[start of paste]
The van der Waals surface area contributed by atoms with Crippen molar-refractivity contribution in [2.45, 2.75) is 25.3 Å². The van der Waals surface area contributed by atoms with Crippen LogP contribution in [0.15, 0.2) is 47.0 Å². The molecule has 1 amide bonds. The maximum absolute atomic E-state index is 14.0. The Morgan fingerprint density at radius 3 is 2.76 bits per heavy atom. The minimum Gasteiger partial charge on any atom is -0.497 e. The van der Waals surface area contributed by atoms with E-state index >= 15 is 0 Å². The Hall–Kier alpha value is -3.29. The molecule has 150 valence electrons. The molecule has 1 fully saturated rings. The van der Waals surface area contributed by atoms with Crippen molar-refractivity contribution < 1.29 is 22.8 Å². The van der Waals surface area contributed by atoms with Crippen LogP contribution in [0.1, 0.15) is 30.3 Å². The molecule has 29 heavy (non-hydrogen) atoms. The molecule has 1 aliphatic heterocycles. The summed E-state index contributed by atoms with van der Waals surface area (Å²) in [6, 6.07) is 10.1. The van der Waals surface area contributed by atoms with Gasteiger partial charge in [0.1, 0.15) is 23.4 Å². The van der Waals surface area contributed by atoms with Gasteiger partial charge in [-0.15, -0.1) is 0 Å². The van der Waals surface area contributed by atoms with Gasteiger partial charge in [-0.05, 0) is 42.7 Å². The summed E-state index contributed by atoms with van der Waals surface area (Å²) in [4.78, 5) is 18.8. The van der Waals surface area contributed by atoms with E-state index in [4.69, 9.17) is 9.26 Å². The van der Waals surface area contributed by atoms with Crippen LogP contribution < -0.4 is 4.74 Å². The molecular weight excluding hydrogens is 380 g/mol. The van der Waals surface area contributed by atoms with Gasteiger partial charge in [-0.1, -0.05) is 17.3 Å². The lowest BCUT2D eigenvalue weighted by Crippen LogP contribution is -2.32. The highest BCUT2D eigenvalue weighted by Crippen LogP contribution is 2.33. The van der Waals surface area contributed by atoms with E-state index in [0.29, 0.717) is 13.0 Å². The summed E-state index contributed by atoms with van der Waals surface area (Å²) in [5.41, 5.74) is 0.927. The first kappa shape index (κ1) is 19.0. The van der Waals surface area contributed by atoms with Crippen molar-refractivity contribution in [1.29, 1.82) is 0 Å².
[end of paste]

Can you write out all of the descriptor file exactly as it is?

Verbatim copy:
The van der Waals surface area contributed by atoms with Crippen molar-refractivity contribution in [2.45, 2.75) is 25.3 Å². The van der Waals surface area contributed by atoms with Crippen LogP contribution in [0.15, 0.2) is 47.0 Å². The molecule has 1 amide bonds. The maximum absolute atomic E-state index is 14.0. The Morgan fingerprint density at radius 3 is 2.76 bits per heavy atom. The minimum Gasteiger partial charge on any atom is -0.497 e. The van der Waals surface area contributed by atoms with E-state index >= 15 is 0 Å². The Hall–Kier alpha value is -3.29. The molecule has 150 valence electrons. The molecule has 1 fully saturated rings. The van der Waals surface area contributed by atoms with Crippen molar-refractivity contribution < 1.29 is 22.8 Å². The van der Waals surface area contributed by atoms with Crippen LogP contribution in [0.1, 0.15) is 30.3 Å². The molecule has 29 heavy (non-hydrogen) atoms. The molecule has 1 aliphatic heterocycles. The summed E-state index contributed by atoms with van der Waals surface area (Å²) in [6, 6.07) is 10.1. The van der Waals surface area contributed by atoms with Gasteiger partial charge in [0.1, 0.15) is 23.4 Å². The van der Waals surface area contributed by atoms with Gasteiger partial charge in [-0.15, -0.1) is 0 Å². The van der Waals surface area contributed by atoms with Gasteiger partial charge in [-0.05, 0) is 42.7 Å². The summed E-state index contributed by atoms with van der Waals surface area (Å²) in [4.78, 5) is 18.8. The van der Waals surface area contributed by atoms with E-state index in [4.69, 9.17) is 9.26 Å². The van der Waals surface area contributed by atoms with Crippen LogP contribution < -0.4 is 4.74 Å². The molecular weight excluding hydrogens is 380 g/mol. The van der Waals surface area contributed by atoms with Gasteiger partial charge in [-0.1, -0.05) is 17.3 Å². The lowest BCUT2D eigenvalue weighted by Crippen LogP contribution is -2.32. The highest BCUT2D eigenvalue weighted by Crippen LogP contribution is 2.33. The van der Waals surface area contributed by atoms with E-state index in [0.29, 0.717) is 13.0 Å². The summed E-state index contributed by atoms with van der Waals surface area (Å²) in [5.41, 5.74) is 0.927. The first kappa shape index (κ1) is 19.0. The van der Waals surface area contributed by atoms with Crippen molar-refractivity contribution in [1.29, 1.82) is 0 Å².